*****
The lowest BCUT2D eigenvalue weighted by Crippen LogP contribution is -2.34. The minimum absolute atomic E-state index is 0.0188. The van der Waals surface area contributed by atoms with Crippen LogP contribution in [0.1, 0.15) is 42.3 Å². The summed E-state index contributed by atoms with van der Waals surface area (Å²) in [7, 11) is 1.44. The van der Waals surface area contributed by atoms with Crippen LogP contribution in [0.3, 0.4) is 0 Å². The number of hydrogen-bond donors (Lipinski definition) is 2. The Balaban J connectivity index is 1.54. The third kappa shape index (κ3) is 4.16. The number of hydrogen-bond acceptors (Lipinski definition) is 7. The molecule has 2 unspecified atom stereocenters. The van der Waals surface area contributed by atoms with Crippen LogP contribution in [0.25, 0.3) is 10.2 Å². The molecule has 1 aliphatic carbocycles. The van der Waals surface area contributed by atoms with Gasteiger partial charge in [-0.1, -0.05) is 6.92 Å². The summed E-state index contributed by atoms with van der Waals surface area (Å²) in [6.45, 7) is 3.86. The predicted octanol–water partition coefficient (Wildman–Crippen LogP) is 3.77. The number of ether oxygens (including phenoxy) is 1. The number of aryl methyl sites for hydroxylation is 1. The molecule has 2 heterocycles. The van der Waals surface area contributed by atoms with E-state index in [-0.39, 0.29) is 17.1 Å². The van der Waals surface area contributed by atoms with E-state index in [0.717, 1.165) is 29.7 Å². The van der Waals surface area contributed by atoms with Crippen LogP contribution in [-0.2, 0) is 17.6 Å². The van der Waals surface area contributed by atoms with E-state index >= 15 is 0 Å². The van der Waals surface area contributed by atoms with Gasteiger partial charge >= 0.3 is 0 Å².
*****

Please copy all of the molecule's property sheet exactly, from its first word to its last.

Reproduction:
The lowest BCUT2D eigenvalue weighted by Crippen LogP contribution is -2.34. The minimum absolute atomic E-state index is 0.0188. The van der Waals surface area contributed by atoms with Crippen LogP contribution in [0.1, 0.15) is 42.3 Å². The summed E-state index contributed by atoms with van der Waals surface area (Å²) in [7, 11) is 1.44. The van der Waals surface area contributed by atoms with Crippen LogP contribution in [0.3, 0.4) is 0 Å². The number of hydrogen-bond donors (Lipinski definition) is 2. The Balaban J connectivity index is 1.54. The third kappa shape index (κ3) is 4.16. The number of hydrogen-bond acceptors (Lipinski definition) is 7. The molecule has 2 unspecified atom stereocenters. The van der Waals surface area contributed by atoms with Crippen LogP contribution in [0.25, 0.3) is 10.2 Å². The molecule has 1 aliphatic carbocycles. The van der Waals surface area contributed by atoms with Gasteiger partial charge in [-0.1, -0.05) is 6.92 Å². The summed E-state index contributed by atoms with van der Waals surface area (Å²) in [6.45, 7) is 3.86. The predicted octanol–water partition coefficient (Wildman–Crippen LogP) is 3.77. The number of ether oxygens (including phenoxy) is 1. The number of aryl methyl sites for hydroxylation is 1. The molecule has 2 heterocycles. The van der Waals surface area contributed by atoms with E-state index in [-0.39, 0.29) is 17.1 Å². The van der Waals surface area contributed by atoms with E-state index in [0.717, 1.165) is 29.7 Å². The van der Waals surface area contributed by atoms with Crippen LogP contribution in [-0.2, 0) is 17.6 Å². The van der Waals surface area contributed by atoms with E-state index >= 15 is 0 Å². The van der Waals surface area contributed by atoms with Gasteiger partial charge >= 0.3 is 0 Å².